the state, the public -- wants to come and look at the numbers
we have it all here."
Barrett also alleged that Fohlin told
representatives from U.S. Water, another private firm, in April
that the vote on privatization would be deadlocked.
"I made a comment specifically intended
to test the credibility of their promise of
confidentiality," Fohlin said. "I guess now we all
know what I had suspected. I also told them that [Howard] Dean
will beat [John] Kerry in N.H., and that Bush will win the
presidential election. So what? Do I win a prize?"
Fohlin said he never ruled out privatization
"I, like the mayor, was a proponent of
exploring contract operations when the plant was operating in
violation of environmental laws at unnecessary costs to both
communities," Fohlin said. "But the recent performance
of the plant, compared to the total inadequacies of both
proposals, leads me to conclude that these two proposals are not
in the best interest of the communities."
Barrett said Nodal and Tighe Bond Vice
President Robert Peirent met to discuss ways to block the
privatization effort. He also said Peirent provided Nodal with
derogatory information about the private companies interested in
taking over operations, which Nodal later distributed in e-mails
and letters to various people, in order to poison people against
Nodal and Peirent said those statements were
During fiscal 2001, Tighe Bond was paid
$400,000 for its services to the district. And Barrett said the
engineering firm would have lost a client had the district voted
to privatize operations.
In addition, Barrett said Tighe Bond submitted
a $7.2 million capital improvement plan to the district.
However, when a capital plan was submitted to the Department of
Environmental Protection in August, it had been reduced to
between $3 million and $4 million because private firms had
introduced less-expensive plans in their proposals.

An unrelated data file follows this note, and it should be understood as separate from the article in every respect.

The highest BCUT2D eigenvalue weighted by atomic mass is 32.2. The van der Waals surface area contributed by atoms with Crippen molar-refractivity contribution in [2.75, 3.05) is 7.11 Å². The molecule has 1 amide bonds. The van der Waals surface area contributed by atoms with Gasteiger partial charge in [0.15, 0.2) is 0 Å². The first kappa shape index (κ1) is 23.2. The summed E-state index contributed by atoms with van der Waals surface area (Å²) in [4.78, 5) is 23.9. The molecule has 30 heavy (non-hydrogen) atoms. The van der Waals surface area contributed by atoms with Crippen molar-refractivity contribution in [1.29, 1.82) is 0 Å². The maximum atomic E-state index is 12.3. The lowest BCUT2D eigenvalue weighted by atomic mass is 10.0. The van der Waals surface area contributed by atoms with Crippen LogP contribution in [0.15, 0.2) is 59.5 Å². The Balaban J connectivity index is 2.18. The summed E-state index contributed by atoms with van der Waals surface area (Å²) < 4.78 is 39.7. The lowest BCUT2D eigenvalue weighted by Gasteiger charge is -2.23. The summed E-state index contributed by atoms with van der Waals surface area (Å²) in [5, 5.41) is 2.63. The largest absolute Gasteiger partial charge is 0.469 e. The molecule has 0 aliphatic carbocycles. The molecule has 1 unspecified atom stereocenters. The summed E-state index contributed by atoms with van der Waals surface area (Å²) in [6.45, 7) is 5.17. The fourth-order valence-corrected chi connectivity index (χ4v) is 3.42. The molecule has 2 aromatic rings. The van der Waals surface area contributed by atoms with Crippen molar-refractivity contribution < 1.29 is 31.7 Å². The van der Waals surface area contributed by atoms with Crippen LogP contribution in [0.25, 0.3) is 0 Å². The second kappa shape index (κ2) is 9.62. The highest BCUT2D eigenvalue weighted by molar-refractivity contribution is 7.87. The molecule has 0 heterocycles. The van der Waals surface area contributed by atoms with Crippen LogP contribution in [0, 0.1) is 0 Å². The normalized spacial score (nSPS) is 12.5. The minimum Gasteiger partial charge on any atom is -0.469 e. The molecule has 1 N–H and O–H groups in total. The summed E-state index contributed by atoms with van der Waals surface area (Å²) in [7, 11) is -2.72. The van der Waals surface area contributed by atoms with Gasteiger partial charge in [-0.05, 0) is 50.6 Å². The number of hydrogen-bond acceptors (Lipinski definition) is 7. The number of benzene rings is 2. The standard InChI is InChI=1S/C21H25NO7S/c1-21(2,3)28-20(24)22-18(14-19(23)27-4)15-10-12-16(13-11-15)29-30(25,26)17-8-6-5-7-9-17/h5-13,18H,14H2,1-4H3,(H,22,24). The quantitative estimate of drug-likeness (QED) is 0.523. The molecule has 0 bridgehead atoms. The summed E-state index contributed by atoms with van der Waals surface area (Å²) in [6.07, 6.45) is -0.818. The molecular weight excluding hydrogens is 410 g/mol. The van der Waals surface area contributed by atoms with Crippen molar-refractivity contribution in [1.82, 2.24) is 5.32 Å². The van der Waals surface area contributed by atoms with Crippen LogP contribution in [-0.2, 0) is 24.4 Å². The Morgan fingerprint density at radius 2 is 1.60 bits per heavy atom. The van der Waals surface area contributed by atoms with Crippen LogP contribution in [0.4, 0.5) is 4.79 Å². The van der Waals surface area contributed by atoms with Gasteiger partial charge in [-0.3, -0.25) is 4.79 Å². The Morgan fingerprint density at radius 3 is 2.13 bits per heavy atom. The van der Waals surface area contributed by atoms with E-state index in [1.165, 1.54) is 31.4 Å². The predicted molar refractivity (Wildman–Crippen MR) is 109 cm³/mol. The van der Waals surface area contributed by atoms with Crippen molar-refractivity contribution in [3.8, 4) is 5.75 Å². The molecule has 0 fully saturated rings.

"The rate-payers would have had to pay $3
to $4 million more if there had not been talk of
privatization," Barrett said.
But Peirent said his firm would have a client
regardless of whether the district is a private or publicly run
Peirent said Tighe Bond was asked by North
Adams Commissioner Ronald Boucher to be technical adviser in
regard to looking at privatization.
As such, he said Tighe Bond drafted technical
improvement plans for the district, to be made over the next 20
years, not all of which need to be completed immediately.
Peirent estimated the short-term improvements,
required by the U.S. Environmental Protection Agency's consent
decree, to cost about $4 million. And he said other long-term
improvements are estimated to cost a total of about $7 million.
In addition, Peirent said any capital
improvements would not be taken on by a private operator, but
would remain the responsibility of the district.
"We did not see contract operations
changing our relationship with the district," he said.
Barrett said he became aware of this
information about two weeks ago.
"I've never seen anything like this in my
30 years in politics," Barrett said. "It was a dead
deal from day one. To waste that kind of money [$10,000 on the
privatization RFPs], to waste that kind of time
"I haven't talked to the [North Adams]
commissioners yet, but I can assure you we will take some
action," Barrett said. "They have won the battle, but
they are not going to win the war."
Neely and Fox did not return phone calls